Setting off from the India-Bhutan border
Our week-long trip to the happiest country in the world happened during the end of May. We, a group of 19 people, including two toddlers, and our eight-month baby, stayed at Jaldapara in the Alipurduar district of West Bengal, 28 kilometers from the India-Bhutan border, before leaving for Thimphu the following morning.
Jaldapara is famous for its national park and has the largest population of Indian horned rhinoceros. We were put up at The Mystic Forest hotel, a jungle resort amid tea gardens.
The next morning, we had breakfast and started for Phuntsholing, the border town of Bhutan, from where we had to board our coach for Thimphu. The India-Bhutan border is separated by an ornate gate which indicated that we had now entered a new country. Bhutan is nestled between Nepal, India and China. It has adopted the policy of high-value, low-income to limit the numbers of visitors. It charges most foreign tourists $250 per day of an all-encompassing fee, covering transportation, guides, room and board.
As our cars drove into the town, we could clearly see the difference in architecture, municipal cleanliness and orderly planning. The city was embellished with wooden houses and concrete houses, but in the traditional Bhutanese style.
One of the most distinctive features about the people in Bhutan is their traditional, unique dress; men wear the Gho, a knee-length robe, tied at the waist by a belt called Kera; and women wear the Kira, an ankle-length dress comprising a rectangular piece of woven fabric. Kira is worn with a wonju, a long-sleeved blouse, and a toego, a short jacket outside that.
Indians, Bangladeshis and citizens of Maldives do not need an entry permit to get into Bhutan. But we must show our passports or ID cards to get permission to go around the country. We stopped at Hotel Sinchula for lunch, following which we got our passports checked at the immigration office. We were surprised that we were the only ones there. We also met our guide, Yeshi Dorji. The weather was very pleasant as it was raining.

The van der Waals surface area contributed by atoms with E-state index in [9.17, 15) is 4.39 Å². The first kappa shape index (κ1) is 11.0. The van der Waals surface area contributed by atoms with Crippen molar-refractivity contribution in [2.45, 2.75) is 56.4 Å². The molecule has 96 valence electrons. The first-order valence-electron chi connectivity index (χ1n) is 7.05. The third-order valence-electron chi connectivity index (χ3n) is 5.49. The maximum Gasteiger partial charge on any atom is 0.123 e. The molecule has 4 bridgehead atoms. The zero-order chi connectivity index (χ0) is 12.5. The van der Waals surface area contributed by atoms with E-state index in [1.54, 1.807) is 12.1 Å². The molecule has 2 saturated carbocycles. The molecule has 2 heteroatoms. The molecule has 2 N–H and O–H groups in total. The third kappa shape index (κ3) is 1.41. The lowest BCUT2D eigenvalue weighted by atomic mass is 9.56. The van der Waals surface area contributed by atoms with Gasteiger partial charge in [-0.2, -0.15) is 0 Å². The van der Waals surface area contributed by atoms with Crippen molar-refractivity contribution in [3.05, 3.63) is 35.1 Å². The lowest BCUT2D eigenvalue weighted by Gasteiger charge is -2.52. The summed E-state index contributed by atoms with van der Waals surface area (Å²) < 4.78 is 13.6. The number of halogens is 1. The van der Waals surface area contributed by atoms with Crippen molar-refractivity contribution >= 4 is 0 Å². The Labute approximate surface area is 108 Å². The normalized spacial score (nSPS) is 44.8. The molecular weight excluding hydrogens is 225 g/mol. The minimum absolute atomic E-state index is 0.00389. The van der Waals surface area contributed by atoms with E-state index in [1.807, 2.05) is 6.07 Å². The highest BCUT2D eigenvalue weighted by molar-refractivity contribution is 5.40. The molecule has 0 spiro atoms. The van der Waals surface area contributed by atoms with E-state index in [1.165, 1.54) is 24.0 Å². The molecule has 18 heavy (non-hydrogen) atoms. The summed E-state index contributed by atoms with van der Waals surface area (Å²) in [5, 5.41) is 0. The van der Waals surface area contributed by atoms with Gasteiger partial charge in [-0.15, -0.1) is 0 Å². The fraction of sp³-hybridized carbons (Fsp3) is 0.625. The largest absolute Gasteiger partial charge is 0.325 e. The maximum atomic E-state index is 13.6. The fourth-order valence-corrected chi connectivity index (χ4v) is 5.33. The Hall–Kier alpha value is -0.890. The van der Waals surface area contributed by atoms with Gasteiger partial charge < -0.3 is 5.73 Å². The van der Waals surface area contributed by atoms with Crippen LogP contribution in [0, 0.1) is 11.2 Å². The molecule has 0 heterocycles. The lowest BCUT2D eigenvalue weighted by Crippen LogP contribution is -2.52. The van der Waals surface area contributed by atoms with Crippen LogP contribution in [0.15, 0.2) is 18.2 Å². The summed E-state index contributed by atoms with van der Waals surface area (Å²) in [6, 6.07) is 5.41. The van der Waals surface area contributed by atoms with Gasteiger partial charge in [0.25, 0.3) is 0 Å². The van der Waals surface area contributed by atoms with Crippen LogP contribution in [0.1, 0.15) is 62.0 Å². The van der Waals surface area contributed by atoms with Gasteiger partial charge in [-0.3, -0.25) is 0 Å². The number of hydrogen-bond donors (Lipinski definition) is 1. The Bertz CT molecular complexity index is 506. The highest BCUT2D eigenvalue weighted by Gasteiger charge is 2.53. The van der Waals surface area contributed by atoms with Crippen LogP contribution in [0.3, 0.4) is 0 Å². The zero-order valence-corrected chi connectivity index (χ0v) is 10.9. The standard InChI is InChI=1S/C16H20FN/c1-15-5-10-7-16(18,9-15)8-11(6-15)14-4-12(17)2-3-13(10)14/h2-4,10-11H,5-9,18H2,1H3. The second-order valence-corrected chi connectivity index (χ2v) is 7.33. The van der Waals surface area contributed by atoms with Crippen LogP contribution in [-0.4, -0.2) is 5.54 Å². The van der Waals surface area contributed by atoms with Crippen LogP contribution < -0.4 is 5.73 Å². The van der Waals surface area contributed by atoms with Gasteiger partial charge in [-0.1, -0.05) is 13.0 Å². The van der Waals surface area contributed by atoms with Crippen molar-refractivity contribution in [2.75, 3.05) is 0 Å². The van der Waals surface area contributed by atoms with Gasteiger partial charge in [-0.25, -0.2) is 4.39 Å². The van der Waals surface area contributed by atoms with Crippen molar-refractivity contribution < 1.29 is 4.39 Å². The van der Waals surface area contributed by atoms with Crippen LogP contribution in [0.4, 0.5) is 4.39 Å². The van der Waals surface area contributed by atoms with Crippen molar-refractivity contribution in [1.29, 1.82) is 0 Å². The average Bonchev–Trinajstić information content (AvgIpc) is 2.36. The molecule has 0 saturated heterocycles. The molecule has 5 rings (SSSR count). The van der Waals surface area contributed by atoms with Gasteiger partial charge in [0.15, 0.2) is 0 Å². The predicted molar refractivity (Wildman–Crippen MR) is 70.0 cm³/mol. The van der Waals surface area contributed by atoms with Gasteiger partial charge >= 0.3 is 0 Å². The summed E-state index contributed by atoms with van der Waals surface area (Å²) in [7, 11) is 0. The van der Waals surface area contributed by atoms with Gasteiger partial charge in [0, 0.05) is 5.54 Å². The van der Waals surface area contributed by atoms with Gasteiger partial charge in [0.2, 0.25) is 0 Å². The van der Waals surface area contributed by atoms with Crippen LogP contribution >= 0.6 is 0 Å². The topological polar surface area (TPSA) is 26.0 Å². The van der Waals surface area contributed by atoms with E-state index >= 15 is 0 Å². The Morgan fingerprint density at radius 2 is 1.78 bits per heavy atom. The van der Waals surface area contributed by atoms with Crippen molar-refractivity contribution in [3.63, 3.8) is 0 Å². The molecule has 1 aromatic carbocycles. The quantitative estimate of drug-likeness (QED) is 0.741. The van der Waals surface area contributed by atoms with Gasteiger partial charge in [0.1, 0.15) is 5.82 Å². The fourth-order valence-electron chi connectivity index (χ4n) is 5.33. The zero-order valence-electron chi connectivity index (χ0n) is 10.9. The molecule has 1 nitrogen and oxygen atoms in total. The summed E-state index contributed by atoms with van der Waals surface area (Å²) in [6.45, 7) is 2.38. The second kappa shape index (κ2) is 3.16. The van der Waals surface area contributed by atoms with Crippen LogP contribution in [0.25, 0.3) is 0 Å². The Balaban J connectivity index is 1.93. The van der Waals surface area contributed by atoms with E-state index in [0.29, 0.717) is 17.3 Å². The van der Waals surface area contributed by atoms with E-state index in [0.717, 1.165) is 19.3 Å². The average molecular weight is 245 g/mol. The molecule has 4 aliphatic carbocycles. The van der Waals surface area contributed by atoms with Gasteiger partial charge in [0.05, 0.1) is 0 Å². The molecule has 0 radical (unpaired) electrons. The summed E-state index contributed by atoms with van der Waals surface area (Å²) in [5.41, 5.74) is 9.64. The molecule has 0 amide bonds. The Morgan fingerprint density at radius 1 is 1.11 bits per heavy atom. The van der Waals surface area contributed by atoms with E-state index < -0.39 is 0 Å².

After all the formalities, we sat in the coach and took off for Thimphu, which is nearly 165 kilometers from Phuntsholing. But since Thimphu is located at a high altitude, it took us nearly six hours to reach the capital city. When we reached Thimphu, we were surprised to see that there were no traffic signals! But there were traffic policemen at intersections.
Bhutan is relatively new to tourism as it opened its doors to visitors in 1974.
An interesting thing about Thimphu, and the other cities in Bhutan, is that the buildings all look very similar with the architecture involving a lot of domes and arcs. As we spoke to our guide, we got to know that Bhutan is the only country which measures GNH or Gross National Happiness as an indicator of its prosperity. The natives live by their traditions and values, and look forward to development in the cultural way.
The national dish of Bhutan is Ema Datshi, said to be a fiery blend of green chillies and cheese. We were shocked to learn that there is no dessert in the Bhutanese menu!
Education and medicine are free in Bhutan. The Bhutan government believes in treating all its citizens equally. Our guide told us that there are no rich or poor sections in the society. Everyone has to pay the same tax. Now we slowly came to understand why Bhutan is the happiest country in the world.
We checked into our hotel in late evening, and were pleasantly surprised to see that our bags were carried by the female staff. The buildings in Bhutan have a maximum of five floors, and there are no lifts. We found it quite astonishing that the women were so strong to take our baggage to our respective rooms.